Fundamental Truths About Traveling with Kids OR American Cheese in Paris
Fundamental truths about traveling with kids
1. You will always be late.
The Eiffel Tower was the place where Lauren decided to be on the anniversary of the exact minute of her birth 11 years ago. We planned for months. Bought a special birthday outfit. Bought tickets online for the Eiffel Tower to guarantee we got to the top. We needed 5, we bought 15 (we were overexcited and submitted our order three times apparently). Found an apartment to rent in Paris. Bought very expensive train tickets. We were ready.
Had a great train ride. Got to Gare de Lyon. Figured out the metro. Got to apartment. Except we couldn't get into apartment until 4:00. It was 1:00. Kids and I went grocery shopping while Doug guarded the luggage. Finally, met up with the person who was to give us the key. He explained the apartment. Stuff like; Nope, that is NOT a double oven. The bottom unit is the teeny, tiny dishwasher. The trundle bed was broken but there was a heated towel bar. There wasn't a sink in the bathroom but there was the biggest jet tub I'd ever seen across the hall (still within the apartment- thank goodness). After a long day of traveling, having started at 6:10 am, Lauren saw the tub, announced her intention to take a bath, put on her pajamas, and stay in for the night. WHAT?! (Skip to 'Truth 4' if you need to).
We woke up early. Kids moseyed along. Caroline took a bath. That's when we figured out we had no hot water. None. Cold showers. Even a cold shower could not speed up this clan. We left at 10:10. That left us 20 minutes to get to the Eiffel Tower for our timed entry tickets at 10:30. Don't forget I paid triple for these things. I really started to sweat. We were never going to make it. Lauren was going to dissolve into a puddle right there at the base of the tower and this would forevermore be referred to as "THE WORST BIRTHDAY EVER." Plan B: Doug takes Lauren. Take 2 of the 15 tickets and run like crazy to the tower. Caroline, Sam, and I either make it or we don't. Train gets to station. 90 seconds to dash to the tower. Yeah, it's NOT that close. Halfway there Sam announces it was too late. We walk. Gives Caroline a chance to breathe anyway. But what to my wondering eyes should appear? No. Not a miniature sled and eight tiny reindeer, though that would have been cool as well. Lauren and Doug had made it and were on the other side waiting for us. We all got in. I even had time to give away 6 of the extra tickets. The Birthday Miracle. Incidentally, it's not that easy to give things away. People are suspicious.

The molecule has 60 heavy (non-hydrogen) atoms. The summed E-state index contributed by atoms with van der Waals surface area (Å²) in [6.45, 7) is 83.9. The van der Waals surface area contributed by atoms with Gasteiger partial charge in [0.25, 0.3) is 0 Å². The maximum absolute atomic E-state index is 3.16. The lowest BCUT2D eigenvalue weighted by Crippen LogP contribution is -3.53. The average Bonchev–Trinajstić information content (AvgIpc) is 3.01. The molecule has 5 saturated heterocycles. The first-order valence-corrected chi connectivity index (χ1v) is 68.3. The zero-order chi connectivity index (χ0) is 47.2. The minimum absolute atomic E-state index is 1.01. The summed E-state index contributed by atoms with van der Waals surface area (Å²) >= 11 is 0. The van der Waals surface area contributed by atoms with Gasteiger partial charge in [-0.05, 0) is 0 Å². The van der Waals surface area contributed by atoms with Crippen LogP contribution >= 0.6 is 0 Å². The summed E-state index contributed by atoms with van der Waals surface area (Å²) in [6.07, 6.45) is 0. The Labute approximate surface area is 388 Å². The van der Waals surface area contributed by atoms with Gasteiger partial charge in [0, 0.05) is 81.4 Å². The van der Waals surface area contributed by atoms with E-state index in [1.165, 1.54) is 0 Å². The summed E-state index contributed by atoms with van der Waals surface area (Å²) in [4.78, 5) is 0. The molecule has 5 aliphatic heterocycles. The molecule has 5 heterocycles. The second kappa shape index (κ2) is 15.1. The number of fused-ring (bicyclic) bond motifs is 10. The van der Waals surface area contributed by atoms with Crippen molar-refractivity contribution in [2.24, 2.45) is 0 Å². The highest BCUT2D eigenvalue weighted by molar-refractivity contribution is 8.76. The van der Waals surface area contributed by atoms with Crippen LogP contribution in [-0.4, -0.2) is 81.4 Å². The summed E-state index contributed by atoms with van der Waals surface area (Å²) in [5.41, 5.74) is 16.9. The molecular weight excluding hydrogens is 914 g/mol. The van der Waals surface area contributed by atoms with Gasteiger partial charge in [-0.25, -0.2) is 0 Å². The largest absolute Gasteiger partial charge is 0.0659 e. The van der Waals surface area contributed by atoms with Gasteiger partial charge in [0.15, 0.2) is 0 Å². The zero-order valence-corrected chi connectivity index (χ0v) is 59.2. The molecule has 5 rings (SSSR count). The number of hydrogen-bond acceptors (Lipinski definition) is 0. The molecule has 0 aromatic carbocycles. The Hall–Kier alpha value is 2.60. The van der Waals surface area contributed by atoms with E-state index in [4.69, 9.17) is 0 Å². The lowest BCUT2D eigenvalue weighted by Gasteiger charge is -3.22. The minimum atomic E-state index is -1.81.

2. Kids seek the familiar.
The Louvre was a one painting mission. Find Mona. Because...kids seek the familiar and they all knew about the Mona Lisa. We missed her, found her, and photographed her. Kids wanted to go home. Instead we went to rest our feet on a banquette in front of a naked statue. That's when we had a long discussion about anatomy. There in the Louvre. The volume of the nakedness, the correctness of the anatomy, and why did Cleopatra:
a. not look Egyptian,
b. choose suicide by snake
c. get naked before she provoked the snake to bite her
They really liked the Louvre.
3. Parents are embarrassing.
Next day, we sought out the Shakespeare and Company bookstore. Sam and Doug were both appalled by my purchase of Tropic of Capricorn. Sam thought I bought porn. Doug was horrified to learn it was a Christmas present. I was horrified only when I realized I bought the prequel to Tropic of Cancer. I felt a little better knowing the book was banned in 1938.
4.Kids are unpredictable
I worried the kids would be bored with Notre Dame. They weren't. We didn't even need to climb the towers but I did spend a bunch of euros when they all wanted to light candles and pray for people and missing pets. Didn't see that coming.
Back to "Kids seek the familiar", last day there. We needed lunch. A cheap lunch. Found a Subway (the sandwich shop- not the metro). Kids were deliriously happy. Why? Because they could have American cheese. In Paris. Oh, the irony. We live in Switzerland; the land of cheese. Just no American cheese.
Even though we were always late, parents are embarrassing, and kids are unpredictable, I have to say that was one of the best trips we've had. Doug said it was magical. I agree.